Friday, July 03, 2009

Zygote's Birth Story

June 2009

Dear Zygote –

This is your birth story. Even though I, your mother, consider myself a writer, I had a hard time describing the monsoon of emotions that came up during your last few weeks in utero and your eventual birth. These are just the details. Maybe someday we will get to the emotional part, but I wanted to remember everything before it started to fade away. Also, I know my grammar sucks. And yes, this is hard for a writer. We’ll deal.

Your Due Date: June 2, 2009

Your dad and I went to see Dr. Fine at Harvard Vanguard and you were still looking very big and hadn’t descended. She sent us to get an ultrasound to check your size, and we drove across the city to Boston Ultrasound in Brookline through tons of traffic and ended up waiting for an hour to be seen. Two different people took your measurements. One put you at 9 lbs, 3 oz. and the other put you much over. An average of 9 lbs, 10 oz was determined. Dr. Fine was worried about you being over 10 lbs and me not being able to push you out. We spoke that afternoon and she felt that someone my height and weight could push out a 10 pounder. I was happy. I didn’t want to schedule a C-section.

Your dad and I drove out to Ayer and picked up your big sister, Jessica, from your grandparents’ house. We had pasta for dinner and watched The Simpsons, one of Jess’ favorite shows.

The Next Week

Over the course of the next week, I did everything that I could to get you to drop or get my cervix dilated and effaced. I went to the gym almost every day and took walks around our neighborhood. We also tried evening primrose oil, red raspberry leaf tea, spicy food—all things I had previously dismissed as “hippie shit.” Then we set up the breast pump and I would sit on the exercise ball and bounce, hoping something would happen. We looked at my belly in the mirror every day and convinced ourselves that you were moving. We also spent a lot of time going out to eat with friends, figuring we’d be pretty cooped up after you were born. Sol and Brandon came over for ice cream, and Matt, who was visiting from San Francisco, came over twice. Your Nana Bonnie called every day to check your status. On Sunday, we even snuck in some last meal out at Harvest, waiting for your arrival. On the menu – apple cinnamon pierogies, huevos rancheros and lemon semifreddo for dessert.

We did some chores around the house on Sunday and planned on eating light that evening, but we finally met our “new” neighbors and they invited us over for steaks on their back porch. Of course, we said yes and even joked that it was the sort of random thing that happened in other people’s birth stories. We were still hoping you might come out on your own. You had other plans.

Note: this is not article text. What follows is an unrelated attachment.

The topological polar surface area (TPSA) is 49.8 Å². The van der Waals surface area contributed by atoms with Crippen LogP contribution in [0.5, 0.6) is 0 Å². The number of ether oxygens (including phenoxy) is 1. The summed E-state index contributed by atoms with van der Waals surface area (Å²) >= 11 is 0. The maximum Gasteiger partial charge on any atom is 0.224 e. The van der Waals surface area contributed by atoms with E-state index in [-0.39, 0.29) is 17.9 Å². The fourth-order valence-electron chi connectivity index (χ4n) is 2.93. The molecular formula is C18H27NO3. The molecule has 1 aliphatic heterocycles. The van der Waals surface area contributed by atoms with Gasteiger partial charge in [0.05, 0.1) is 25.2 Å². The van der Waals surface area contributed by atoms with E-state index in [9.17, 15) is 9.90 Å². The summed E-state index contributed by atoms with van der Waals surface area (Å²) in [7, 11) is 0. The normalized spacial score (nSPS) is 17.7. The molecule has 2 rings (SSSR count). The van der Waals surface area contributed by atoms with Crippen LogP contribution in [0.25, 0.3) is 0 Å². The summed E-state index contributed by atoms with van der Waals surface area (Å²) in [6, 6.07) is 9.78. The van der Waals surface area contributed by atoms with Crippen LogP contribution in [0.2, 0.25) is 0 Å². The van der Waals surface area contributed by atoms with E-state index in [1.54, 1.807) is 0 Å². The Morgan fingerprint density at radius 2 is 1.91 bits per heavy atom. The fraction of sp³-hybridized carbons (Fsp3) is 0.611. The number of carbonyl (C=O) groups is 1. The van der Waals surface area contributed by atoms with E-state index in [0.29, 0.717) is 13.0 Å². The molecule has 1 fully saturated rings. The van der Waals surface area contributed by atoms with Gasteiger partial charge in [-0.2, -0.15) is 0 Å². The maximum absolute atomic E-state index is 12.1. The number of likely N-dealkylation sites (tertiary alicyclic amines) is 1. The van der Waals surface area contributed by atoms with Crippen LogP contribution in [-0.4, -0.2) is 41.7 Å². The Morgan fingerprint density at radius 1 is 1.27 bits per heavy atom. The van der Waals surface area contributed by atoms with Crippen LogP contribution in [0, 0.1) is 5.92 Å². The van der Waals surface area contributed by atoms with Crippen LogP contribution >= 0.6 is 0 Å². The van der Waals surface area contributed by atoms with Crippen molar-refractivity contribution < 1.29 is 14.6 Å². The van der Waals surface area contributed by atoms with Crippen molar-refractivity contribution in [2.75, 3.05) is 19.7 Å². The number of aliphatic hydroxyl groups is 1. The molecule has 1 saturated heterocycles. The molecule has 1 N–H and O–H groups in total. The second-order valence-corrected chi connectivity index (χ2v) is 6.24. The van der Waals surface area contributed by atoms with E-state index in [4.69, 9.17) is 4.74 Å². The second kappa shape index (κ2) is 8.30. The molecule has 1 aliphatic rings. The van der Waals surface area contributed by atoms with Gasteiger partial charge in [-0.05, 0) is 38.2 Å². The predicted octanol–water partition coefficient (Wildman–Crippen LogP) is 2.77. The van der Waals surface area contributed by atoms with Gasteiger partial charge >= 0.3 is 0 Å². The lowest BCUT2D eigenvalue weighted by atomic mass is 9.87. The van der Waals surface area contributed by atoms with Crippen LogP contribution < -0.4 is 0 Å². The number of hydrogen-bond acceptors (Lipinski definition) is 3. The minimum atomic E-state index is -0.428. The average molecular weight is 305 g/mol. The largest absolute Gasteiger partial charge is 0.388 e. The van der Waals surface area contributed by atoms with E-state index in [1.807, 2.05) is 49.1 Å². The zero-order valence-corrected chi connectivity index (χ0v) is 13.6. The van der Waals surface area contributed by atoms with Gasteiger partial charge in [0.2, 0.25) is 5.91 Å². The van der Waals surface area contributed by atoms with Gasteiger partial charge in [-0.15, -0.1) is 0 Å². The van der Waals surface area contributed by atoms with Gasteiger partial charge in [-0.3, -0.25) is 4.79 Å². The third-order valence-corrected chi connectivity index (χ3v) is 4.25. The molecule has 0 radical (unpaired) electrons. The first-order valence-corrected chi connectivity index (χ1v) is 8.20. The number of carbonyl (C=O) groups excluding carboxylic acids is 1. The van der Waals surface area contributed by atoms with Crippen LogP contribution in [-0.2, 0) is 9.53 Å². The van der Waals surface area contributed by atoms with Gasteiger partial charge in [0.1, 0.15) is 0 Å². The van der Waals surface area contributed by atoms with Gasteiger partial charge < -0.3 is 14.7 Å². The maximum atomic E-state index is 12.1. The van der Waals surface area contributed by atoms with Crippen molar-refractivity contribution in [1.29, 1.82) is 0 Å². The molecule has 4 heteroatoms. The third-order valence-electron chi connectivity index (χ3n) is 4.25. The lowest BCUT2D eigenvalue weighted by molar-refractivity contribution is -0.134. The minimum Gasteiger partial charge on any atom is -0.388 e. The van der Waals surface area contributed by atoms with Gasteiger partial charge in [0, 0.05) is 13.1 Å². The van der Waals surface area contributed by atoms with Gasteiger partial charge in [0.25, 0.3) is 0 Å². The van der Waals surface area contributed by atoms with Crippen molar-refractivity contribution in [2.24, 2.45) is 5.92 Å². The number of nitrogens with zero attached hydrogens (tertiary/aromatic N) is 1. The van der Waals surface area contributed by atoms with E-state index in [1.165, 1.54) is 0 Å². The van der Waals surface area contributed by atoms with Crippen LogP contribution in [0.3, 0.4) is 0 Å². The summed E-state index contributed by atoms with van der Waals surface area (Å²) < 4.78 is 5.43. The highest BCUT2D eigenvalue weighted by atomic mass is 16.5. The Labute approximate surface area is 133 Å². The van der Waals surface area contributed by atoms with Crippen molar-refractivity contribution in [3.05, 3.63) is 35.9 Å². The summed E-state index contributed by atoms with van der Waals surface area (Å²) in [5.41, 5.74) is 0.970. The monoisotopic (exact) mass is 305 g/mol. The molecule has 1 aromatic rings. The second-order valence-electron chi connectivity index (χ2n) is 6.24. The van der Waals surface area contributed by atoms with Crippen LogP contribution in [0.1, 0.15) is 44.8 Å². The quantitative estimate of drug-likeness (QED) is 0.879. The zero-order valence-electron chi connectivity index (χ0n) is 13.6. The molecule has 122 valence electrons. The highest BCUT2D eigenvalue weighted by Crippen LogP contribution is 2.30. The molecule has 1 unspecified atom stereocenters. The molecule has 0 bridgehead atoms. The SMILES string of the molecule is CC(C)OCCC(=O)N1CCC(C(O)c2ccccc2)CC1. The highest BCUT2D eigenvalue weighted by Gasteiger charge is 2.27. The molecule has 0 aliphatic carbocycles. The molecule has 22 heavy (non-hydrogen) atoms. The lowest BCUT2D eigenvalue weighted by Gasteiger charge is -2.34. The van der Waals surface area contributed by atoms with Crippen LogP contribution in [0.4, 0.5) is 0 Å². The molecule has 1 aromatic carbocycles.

Monday, June 8

We went back to see Dr. Fine. You were still pretty high and I wasn’t dilated at all, so we decided to do an induction on Tuesday night to see if we could get things moving. Your dad and I went home and finished our chores and errands. I told work that it would be my last day and happily put on my out-of-office response for the next 16 weeks. I also did laundry and gave the cats extra food. We then walked up to the gym for one last workout together in the hopes of exercising you out. No such luck.

We then decided on dessert before dinner and went for ice cream at JP Licks before picking up a pizza at Mike’s for home. I ate about a third of that pizza, knowing that I wouldn’t have much of an appetite for the next few days. Then we just went home and relaxed.

Tuesday, June 9: Induction Day

I slept late that morning and let Alistair, one of our cats, stay in bed with me longer than normal. Your dad had some work emails to finish up so I read some books and burned CDs for the hospital. It was a rainy day so I couldn’t go for a walk, but your dad and I decided we wanted one last adult lunch in Davis Square before your birth. We broke out the umbrellas and headed up to Blue Shirt Café and ordered our usual: a wrap to split and vegetable soups. I don’t remember what exactly we talked about, but your dad was probably talking me off the ledge as usual. I was VERY nervous about your arrival. As is my typical way, I was totally logistically prepared for your birth, but emotionally, I was a wreck. I was afraid of labor, scared of screwing you up and afraid of messing up the good relationship your dad and I have. I was worried about being a mom. Your dad has been through this before so he understood.

We decided to get something sweet and headed over to Mr. Crepe to split a chocolate and banana crepe and decaf café au laits. The guy working the counter was sweet, and when he found out I was being induced that afternoon, he told us he was happy we chose to spend our day there.